Carbon's Chemical Bonding
The carbon atom has four electrons in its outer, or valence, shell. This means that every carbon atom can form four, and only four, covalent (electron-pair-sharing) bonds by pairing its four valence electrons with four electrons from other atoms. This includes forming bonds to other carbon atoms, which can form bonds to still other carbon atoms, and so on. Thus, extensive skeleton structures of dozens or hundreds of carbon atoms can be built up.
A carbon atom does not form its four bonds all in the same direction from the nucleus. The bonding electron pairs being all negatively charged tend to repel one another, and they will try to get as far apart as possible. The bonds will therefore stick out in four equally spaced directions. In two dimensions, four equally spaced directions from a point would aim at the four corners of a square. But in three-dimensional space, four equally spaced directions from a point (the carbon atom's nucleus) aim at the four corners of a tetrahedron.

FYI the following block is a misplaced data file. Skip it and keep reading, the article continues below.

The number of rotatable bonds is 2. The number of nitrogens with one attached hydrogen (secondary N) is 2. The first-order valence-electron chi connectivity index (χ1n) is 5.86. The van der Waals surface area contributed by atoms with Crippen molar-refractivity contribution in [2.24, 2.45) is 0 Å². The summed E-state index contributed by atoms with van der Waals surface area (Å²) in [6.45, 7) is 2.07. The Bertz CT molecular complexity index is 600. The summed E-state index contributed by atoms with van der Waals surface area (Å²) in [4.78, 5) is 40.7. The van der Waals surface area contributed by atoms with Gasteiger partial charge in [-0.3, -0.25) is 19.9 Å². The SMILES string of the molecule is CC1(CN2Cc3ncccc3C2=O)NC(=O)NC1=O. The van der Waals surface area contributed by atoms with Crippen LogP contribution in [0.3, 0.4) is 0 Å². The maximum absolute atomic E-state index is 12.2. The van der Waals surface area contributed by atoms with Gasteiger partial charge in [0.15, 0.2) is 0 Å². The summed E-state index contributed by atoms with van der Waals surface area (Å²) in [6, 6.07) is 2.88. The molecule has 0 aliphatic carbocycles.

On two-dimensional paper, the formation of a covalent bond between two carbon atoms can be depicted as follows, where the dots indicate valence electrons and the C's indicate the rest of the atoms (nucleus plus inner electrons):
The carbon atoms still have unused bonds shown by the unpaired dots, and they can join to third and fourth carbon atoms and so on, building up longer and longer chains:
Instead of lining up in straight or normal chains, the carbon atoms may also bond in different directions to form branched chains.
In all of these skeletons, there are still some carbon valence electrons that are not being used for carbon-to-carbon bonding. The remaining bonds can be filled by hydrogen atoms to form hydrocarbon molecules:
Hydrogen is a particularly good candidate for bonding to carbon because each hydrogen atom has only one valence electron; it can pair up with one of the carbon atom's valence electrons to form a bond in one of carbon's four possible directions without interfering with any of the other three because hydrogen is such a tiny atom. (In addition to its valence electron, a hydrogen atom is nothing but a proton.) Hydrocarbons are divided into two general classes: aromatic hydrocarbons, which contain benzene rings in their structures, and aliphatic hydrocarbons, which are all the rest.